Temperature affects the solubility of gases
Does temperature have an effect on how quickly dissolved gas escapes from a soda?
In this activity, students heat and cool carbonated water to find out whether temperature has an effect on how fast the dissolved gas leaves carbonated water.
Materials needed for each group
- Club soda
- Hot water
- Cold water
- 4 Clear plastic cups
Notes about the materials
- Be sure you and the students wear properly fitting goggles.
- Use the bottle of club soda opened during Demonstration 4b.
- Materials may vary depending on how students decide to heat and cool the carbonated water.
Fill one of the students clear plastic cups about 2/3 of the way with carbonated water for each group. Students will split the carbonated water evenly into two cups during the activity.
Download the student activity sheet, and distribute one per student when specified in the activity.
An assessment rubric for evaluating student progress during this activity is via download on this page. For this formative assessment, check a box beside each aspect of the activity to indicate the level of student progress. Evaluate overall progress for the activity by circling either “Good”, “Satisfactory”, or “Needs Improvement”.
Question to investigate: Does temperature have an effect on how quickly dissolved gas escapes from a soda?
Introduce the idea that temperature might affect the solubility of a gas.
Remind students that when they dissolved solids in water, they discovered that temperature has an effect on the solubility of the solid. Since temperature had an effect on solids dissolving in water, maybe temperature has an effect on gases dissolving in water, too.
Ask students a question like the following:
- Do you think gas bubbles stay in carbonated water better if the carbonated water is heated or if it is cooled?
As a class, design an experiment to test whether temperature affects how quickly gas escapes from soda.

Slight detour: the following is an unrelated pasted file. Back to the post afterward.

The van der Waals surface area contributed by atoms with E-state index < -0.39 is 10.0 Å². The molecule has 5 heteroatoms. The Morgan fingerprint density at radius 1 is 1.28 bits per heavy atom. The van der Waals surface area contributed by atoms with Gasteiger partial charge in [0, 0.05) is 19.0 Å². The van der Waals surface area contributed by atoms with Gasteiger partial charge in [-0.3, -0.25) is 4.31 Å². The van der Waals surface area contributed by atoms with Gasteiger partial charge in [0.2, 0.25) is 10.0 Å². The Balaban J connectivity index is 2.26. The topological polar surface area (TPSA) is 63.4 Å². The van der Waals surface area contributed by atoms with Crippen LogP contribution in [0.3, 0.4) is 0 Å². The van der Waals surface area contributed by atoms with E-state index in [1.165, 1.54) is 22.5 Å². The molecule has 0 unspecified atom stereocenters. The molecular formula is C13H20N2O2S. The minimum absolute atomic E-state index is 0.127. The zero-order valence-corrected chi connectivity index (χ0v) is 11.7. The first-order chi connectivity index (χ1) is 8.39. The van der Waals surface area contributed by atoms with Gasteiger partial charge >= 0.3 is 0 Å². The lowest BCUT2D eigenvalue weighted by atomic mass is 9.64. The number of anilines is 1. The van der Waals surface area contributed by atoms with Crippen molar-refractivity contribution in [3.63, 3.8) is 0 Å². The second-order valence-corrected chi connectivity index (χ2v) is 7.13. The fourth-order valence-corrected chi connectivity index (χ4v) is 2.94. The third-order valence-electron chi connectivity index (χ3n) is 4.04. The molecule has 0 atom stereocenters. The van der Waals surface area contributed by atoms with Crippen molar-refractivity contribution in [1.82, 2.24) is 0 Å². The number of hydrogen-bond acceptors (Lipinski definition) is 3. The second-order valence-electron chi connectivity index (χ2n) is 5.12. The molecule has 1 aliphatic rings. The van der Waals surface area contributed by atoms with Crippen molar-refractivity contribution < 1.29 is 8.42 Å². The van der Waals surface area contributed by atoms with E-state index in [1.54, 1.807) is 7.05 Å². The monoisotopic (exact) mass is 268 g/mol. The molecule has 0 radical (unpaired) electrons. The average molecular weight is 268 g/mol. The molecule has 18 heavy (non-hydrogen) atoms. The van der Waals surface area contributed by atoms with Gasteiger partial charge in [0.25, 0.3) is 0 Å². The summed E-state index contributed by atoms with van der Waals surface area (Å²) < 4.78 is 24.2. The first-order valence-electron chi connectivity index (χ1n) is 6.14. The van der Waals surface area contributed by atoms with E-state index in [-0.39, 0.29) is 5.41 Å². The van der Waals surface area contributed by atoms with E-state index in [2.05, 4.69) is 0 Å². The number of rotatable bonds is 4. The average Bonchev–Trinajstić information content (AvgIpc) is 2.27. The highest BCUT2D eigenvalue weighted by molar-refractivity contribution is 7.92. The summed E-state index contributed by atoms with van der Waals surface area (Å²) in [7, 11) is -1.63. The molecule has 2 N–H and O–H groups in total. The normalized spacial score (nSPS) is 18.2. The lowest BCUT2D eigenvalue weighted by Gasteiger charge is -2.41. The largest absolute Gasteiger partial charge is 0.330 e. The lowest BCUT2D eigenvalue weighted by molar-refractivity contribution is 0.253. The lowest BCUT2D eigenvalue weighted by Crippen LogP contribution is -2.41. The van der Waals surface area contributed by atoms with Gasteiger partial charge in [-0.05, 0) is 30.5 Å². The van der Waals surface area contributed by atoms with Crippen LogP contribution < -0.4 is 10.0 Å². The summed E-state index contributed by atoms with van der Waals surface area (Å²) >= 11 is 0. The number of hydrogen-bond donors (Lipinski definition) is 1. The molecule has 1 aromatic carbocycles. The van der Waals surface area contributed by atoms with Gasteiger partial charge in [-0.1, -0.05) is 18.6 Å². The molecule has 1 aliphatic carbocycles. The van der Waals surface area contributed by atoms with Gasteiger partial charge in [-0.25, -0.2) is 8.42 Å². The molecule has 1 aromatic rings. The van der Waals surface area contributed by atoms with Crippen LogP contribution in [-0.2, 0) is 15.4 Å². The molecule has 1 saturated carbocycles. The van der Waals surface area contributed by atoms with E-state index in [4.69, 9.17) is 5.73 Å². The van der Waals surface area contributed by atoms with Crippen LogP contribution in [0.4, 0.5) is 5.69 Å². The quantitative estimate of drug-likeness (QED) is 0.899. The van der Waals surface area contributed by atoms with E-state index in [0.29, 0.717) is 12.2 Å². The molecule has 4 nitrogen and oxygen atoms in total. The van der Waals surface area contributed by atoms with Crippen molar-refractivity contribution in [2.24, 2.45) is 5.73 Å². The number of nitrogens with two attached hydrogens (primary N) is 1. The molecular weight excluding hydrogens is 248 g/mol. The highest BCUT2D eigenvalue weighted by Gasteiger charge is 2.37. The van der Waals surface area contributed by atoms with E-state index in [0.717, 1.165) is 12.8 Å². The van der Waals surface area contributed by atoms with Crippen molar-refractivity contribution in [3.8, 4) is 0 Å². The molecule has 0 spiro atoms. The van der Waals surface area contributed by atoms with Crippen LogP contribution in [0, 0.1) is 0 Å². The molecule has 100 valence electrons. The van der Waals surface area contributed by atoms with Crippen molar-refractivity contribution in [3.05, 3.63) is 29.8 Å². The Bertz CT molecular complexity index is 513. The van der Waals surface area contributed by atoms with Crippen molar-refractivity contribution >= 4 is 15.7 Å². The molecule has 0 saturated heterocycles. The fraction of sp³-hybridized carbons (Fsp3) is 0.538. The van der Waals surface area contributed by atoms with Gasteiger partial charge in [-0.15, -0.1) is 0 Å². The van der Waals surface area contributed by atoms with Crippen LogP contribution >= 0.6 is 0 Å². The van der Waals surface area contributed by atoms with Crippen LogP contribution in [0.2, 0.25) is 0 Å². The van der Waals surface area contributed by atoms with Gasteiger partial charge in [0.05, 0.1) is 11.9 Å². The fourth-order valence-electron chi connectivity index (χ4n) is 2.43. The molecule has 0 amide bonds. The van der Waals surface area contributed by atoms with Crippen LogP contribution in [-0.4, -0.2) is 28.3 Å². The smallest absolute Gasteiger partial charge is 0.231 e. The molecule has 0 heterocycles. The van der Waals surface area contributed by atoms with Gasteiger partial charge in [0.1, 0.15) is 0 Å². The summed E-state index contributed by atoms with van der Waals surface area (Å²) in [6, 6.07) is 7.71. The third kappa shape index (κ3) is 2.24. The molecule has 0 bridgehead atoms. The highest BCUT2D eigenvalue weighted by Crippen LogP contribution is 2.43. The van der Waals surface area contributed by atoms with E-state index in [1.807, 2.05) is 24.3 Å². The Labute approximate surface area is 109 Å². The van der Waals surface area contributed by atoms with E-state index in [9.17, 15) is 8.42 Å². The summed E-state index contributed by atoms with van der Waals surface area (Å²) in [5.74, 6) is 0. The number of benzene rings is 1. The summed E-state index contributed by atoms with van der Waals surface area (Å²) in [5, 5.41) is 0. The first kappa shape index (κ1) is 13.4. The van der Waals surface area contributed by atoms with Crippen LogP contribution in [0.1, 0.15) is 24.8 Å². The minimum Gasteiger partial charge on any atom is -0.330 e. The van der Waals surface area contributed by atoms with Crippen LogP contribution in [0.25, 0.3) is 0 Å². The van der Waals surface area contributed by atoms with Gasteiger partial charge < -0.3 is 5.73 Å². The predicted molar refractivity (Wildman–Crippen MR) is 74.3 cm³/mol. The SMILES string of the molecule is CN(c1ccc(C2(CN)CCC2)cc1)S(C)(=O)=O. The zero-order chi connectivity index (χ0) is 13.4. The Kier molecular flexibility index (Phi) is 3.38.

Distribute the student activity sheet. Be sure to review the first paragraph of the activity sheet with students before they begin to plan their experiments. Students should realize that they can compare whether carbon dioxide gas is coming out or staying in solution by comparing the quantity of bubbles they see rise to the surface and pop. More bubbles rising and popping means more gas is coming out of solution.
Ask students how they might set up an experiment to see if the carbon dioxide gas in carbonated water stays dissolved or comes out of solution more if heated or cooled. Students should realize that they will need two cups of carbonated water. They will then need to heat one and cool the other. One simple way to heat and cool the cups is to use a hot or cold water bath like the one described below.
- Open a new bottle of club soda.
- Fill two clear plastic cups about 1/3 of the way with the soda.
- Fill one empty cup about 1/3 of the way with ice cold water and another empty cup about 1/3 of the way with hot tap water.
Place one of the soda cups in the cold water and place the other soda cup in the hot water as shown.
- Watch the surface of the soda in both cups.
Discuss student observations.
Expected results: More bubbles will form and rise to the surface in the soda placed in hot water.
Ask students questions like the following:
- Can you tell if there is a difference in the amount of gas that seems to be escaping from each sample of soda?
- What do you see that makes you think that?
- Based on what you observed in this experiment, why do you think people store soda pop in the refrigerator?
Have students add to the class list about dissolving.
Ask students: What did you find out about dissolving from this activity? Students should realize that dissolved gas comes out of solution faster from warm water than cold. The reverse is also true: Dissolved gas tends to stay dissolved better in cold water.
Tell students that soda isn’t the only common example of liquid with dissolved gas in it. The water in which fish or other aquatic creatures live contains dissolved oxygen gas. These creatures use their gills to get the oxygen from the water in order to stay alive.